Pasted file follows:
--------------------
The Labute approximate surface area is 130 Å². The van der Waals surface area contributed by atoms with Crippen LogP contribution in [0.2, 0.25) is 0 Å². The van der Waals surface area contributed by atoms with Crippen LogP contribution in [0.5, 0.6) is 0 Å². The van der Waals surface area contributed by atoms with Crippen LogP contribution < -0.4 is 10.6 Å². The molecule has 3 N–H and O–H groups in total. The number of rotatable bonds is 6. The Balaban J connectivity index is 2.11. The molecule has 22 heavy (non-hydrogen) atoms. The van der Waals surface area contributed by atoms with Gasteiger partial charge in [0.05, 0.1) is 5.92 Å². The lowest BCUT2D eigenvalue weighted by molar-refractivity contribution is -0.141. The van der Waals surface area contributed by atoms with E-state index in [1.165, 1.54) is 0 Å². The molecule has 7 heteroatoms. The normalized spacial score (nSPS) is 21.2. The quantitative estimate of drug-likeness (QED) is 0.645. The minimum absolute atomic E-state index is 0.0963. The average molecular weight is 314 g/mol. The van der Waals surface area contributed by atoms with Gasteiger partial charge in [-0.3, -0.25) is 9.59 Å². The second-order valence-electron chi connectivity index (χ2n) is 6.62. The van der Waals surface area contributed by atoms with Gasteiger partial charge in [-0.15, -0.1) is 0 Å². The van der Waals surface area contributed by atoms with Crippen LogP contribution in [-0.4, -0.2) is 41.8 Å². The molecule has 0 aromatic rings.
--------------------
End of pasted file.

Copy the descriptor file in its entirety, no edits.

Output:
The Labute approximate surface area is 130 Å². The van der Waals surface area contributed by atoms with Crippen LogP contribution in [0.2, 0.25) is 0 Å². The van der Waals surface area contributed by atoms with Crippen LogP contribution in [0.5, 0.6) is 0 Å². The van der Waals surface area contributed by atoms with Crippen LogP contribution < -0.4 is 10.6 Å². The molecule has 3 N–H and O–H groups in total. The number of rotatable bonds is 6. The Balaban J connectivity index is 2.11. The molecule has 22 heavy (non-hydrogen) atoms. The van der Waals surface area contributed by atoms with Gasteiger partial charge in [0.05, 0.1) is 5.92 Å². The lowest BCUT2D eigenvalue weighted by molar-refractivity contribution is -0.141. The van der Waals surface area contributed by atoms with E-state index in [1.165, 1.54) is 0 Å². The molecule has 7 heteroatoms. The normalized spacial score (nSPS) is 21.2. The quantitative estimate of drug-likeness (QED) is 0.645. The minimum absolute atomic E-state index is 0.0963. The average molecular weight is 314 g/mol. The van der Waals surface area contributed by atoms with Gasteiger partial charge in [-0.3, -0.25) is 9.59 Å². The second-order valence-electron chi connectivity index (χ2n) is 6.62. The van der Waals surface area contributed by atoms with Gasteiger partial charge in [-0.15, -0.1) is 0 Å². The van der Waals surface area contributed by atoms with Crippen LogP contribution in [-0.4, -0.2) is 41.8 Å². The molecule has 0 aromatic rings.